In Egypt, more or less 4,000 years ago, the cat knew his moment of glory and domestication began. They were used to keep rats away from cereals and numerous snakes that lived along the Nile
Cats were admired and revered for their beauty and “magical” qualities, especially given their ability to contract their pupils in the light of the moon and sun.
Such was the veneration that when the death of the cat occurred, the whole foster family shaved their eyebrows in mourning. Wealthy families did mummify the bodies of their dead cats. In 1890, in Berni Hassan, a former cemetery of cats had more than 300,000 mummy feline animals.
Killing a cat was a crime which was punishable with death, even if the death of a cat was involuntarily.
The Myth of Bastet
Mythology tells that Ra, the sun god, sent his daughter Sekhnet, meaning lion-like, to tackle the rebellion of men. This lead to furious and bloody battle, which began to annihilate humans. Then Ra had to send Onuris, a warrior, who managed to tame Sekhnet, making Bastet, the goddess maternal, very popular among the Egyptian people. Bastet was either represented as a cat-headed woman , or as sitting stylized with a cat-like neck.
It was the Phoenicians who fraudulently exported cats from Egypt and were dispersed into all Mediterranean countries. Greece ignored these feline animals and did not recognize the talents of this predator. The Greeks used martens to protect the crops from rodents. At the base of a statue, dated to the year 80 BC, shows young Greeks pitting a dog against a cat.
However, the Romans adopted the cat as companion and rat catcher and embraced the embodiment of Bastet, as a goddess. In the year 392 AD, pagan worship such as of Bastet and Diana, was banned by decreed from Theodosius, the Christian Roman Emperor. Thus, started the beginning of a sudden distrust of the cat which would remain for centuries.
In China, the cat was known 3,000 years ago, shortly after Egypt’s worship. From the time of the Han Dynasty, animal companionship was reserved especially for women. Sele was attributed the power to attract bad luck, although, paradoxically, also had the ability to ward off demons through its cat eyes that shined at night.
In the sixth century AD , the cat llegço was introduced to Japan, but did not actually become commonly known in that country until the year 999. It was so successful, that a law of the eighteenth century forbade locking up adult and market to them.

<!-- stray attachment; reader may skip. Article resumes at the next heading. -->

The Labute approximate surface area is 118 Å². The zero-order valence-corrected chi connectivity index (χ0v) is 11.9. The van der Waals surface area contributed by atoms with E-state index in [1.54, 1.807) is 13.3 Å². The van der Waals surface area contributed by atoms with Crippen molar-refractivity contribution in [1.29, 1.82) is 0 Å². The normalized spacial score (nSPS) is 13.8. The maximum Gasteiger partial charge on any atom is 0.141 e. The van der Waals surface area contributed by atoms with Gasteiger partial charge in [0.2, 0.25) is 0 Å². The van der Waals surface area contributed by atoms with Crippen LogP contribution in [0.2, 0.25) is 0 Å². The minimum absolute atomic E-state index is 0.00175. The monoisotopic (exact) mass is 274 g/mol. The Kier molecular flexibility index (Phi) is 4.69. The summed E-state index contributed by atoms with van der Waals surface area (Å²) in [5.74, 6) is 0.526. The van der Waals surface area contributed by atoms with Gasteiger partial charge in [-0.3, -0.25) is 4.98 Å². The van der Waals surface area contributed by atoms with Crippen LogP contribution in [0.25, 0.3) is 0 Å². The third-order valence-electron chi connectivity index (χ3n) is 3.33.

As in Egypt, the cat was worshiped in India as well. In India, Sasti, the goddess of fertility took on a cat appearance.
In Europe during the Middle Ages, cats were highly prized by farmers for their hunting skills, thus challenging the judgment of the church, which regarded cats as a demonic beings.
In the fifteenth century, the belief that cats were evil and were associated with witchcraft rites. Then, the mere possession of one of a cat, even if it was black, it was enough to accuse someone of witchcraft, and thus burned at the stake, along with their feline animal.
The Inquisition, with Pope Innocent VIII, lead to the slaughter of cats, especially on the occasion of All Saints Day, a festival that began with the burning of boxes and bags full of cats. This help lead to the fact, that in the seventeenth century there was almost no cats in Europe, which led to the multiplication of rodents, bringing the plague.
Napoleon himself, although not fond of cats, was forced to publicly praise and encourage the breeding of cats and protection, as a means to help end the plague carried by rats which were ravaging his country.
From this date, and the has been was mentioned as a house animal in different writings. The cat became appreciated to the point that the first cat sold to Paraguay in 1750, was traded for gold bullion.
By the mid-nineteenth century, the cat became established as “house cats” which was not the same for dogs, which were relegated to the kennel.